5. Added hc hash CLI Subcommand (#1562)

With this new command, you can compute the hash of a DNA in the current ./dist/ directory or pass a path to a DNA with the — path flag. When developing, it’s important to know the hash of your DNA, which up to now has been somewhat difficult. Enter hc hash, which will make getting DNA hashes to match (mentioned below in #1335) much easier.

Release 0.0.23-alpha1 Changes

6. Breaking Change: Conductor Configuration Sanitization (#1335)

We made a significant change to how conductor configuration files are handled. Simply put, configurations have to specify the hash of the DNA that is being installed — this is no longer an optional task. The system will now also check that the hash is “sanitized,” meaning that it will make sure that the hash of the DNA in the configuration file matches the file on your local drive. If you have changed your file, it will sign an error and flag a discrepancy. Though we recognize that this change will break some existing configurations, it will also ensure that when you set up a configuration file, you can’t set it up in a way that is not going to work.

Here’s what we mean — the problem with DNA hashes is that you can easily get it wrong. You can run the DNA and accidentally compile the old to the new. We’ve seen some problems arise after debugging, and subsequently discovered that a few members of the Holo Dev Team already had old DNA in their source chain. If they were developing DNA and recompiling it, the Holochain conductor would load the old version without notifying them of a discrepancy.

Now, when you run a production conductor for the first time, it will create a storage space for your DNA in the source chain. Within the source chain, your entry is the stored DNA. If you need to recompile your file later, it will use the file found in storage and you won’t even notice a difference.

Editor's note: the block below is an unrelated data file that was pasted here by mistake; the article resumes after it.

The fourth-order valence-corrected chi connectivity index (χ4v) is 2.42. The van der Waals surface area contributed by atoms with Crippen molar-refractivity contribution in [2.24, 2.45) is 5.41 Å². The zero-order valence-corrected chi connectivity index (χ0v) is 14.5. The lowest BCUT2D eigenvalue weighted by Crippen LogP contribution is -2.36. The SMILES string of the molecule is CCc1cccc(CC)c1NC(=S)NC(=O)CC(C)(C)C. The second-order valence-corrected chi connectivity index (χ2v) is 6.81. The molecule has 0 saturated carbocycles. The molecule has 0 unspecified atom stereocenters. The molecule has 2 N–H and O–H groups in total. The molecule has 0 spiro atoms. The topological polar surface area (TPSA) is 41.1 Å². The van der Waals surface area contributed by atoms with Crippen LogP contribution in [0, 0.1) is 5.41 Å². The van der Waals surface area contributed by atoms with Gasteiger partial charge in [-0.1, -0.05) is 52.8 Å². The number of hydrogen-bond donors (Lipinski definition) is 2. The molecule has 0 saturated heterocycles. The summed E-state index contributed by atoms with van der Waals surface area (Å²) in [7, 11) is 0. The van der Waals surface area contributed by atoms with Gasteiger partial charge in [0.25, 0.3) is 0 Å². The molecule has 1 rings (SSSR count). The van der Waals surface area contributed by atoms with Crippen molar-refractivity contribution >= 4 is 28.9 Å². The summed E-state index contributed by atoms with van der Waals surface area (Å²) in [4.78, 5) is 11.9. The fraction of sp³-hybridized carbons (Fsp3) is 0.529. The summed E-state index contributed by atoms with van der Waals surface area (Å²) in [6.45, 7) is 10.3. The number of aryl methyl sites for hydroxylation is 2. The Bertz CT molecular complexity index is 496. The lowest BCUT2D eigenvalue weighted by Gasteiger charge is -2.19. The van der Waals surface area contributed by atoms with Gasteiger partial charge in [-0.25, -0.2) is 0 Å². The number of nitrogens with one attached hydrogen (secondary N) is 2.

7. Breaking Change: Validation Callback (#1563)

There are two cases when making a validation call. In the first, you are the author and you are committing it. The second is when the network requests that you hold on the DHT to hold an entry. There is a flag in the code, EntryLifeCycle, that tells you which case you are in, and some validation functions rely on entries being at the top of the chain in a hold case. As a result, the differences in how the two cases present data causes you have to write your validation routines separately.

DHT

However, we want to make writing validation functions easier.

Validation callback now shows consistent behavior, regardless the case. You no longer have to distinguish between the two cases, which you shouldn’t have to do in the first place.

This is a breaking change because some devs had already written the code to make sure we were distinguishing between the two cases. If you are one of those devs, you don’t have to do that anymore! The EntryLifeCycle flag itself may be deprecated in the future.

8. Breaking Change: Reduction in App-Spec’s DNA File and Reformatting .hcbuild Files (#1577)

We applied a WASM size optimization to our app-spec test suite, reducing its footprint from 18 MB to 6.8 MB.

In order to do this, we had to change the format of the .hcbuild files, since Steps was a map that resulted in non-deterministic ordering. However, the build steps required extra tools used in the correct order (1. compiling binary, 2. running wasm-gc) to make the size reduction possible.

As a result, Steps is now an array. Build files will no longer be compatible with the new version, meaning app developers will now have to modify them — basically, change them from a JSON hash to a JSON array.

Development Status: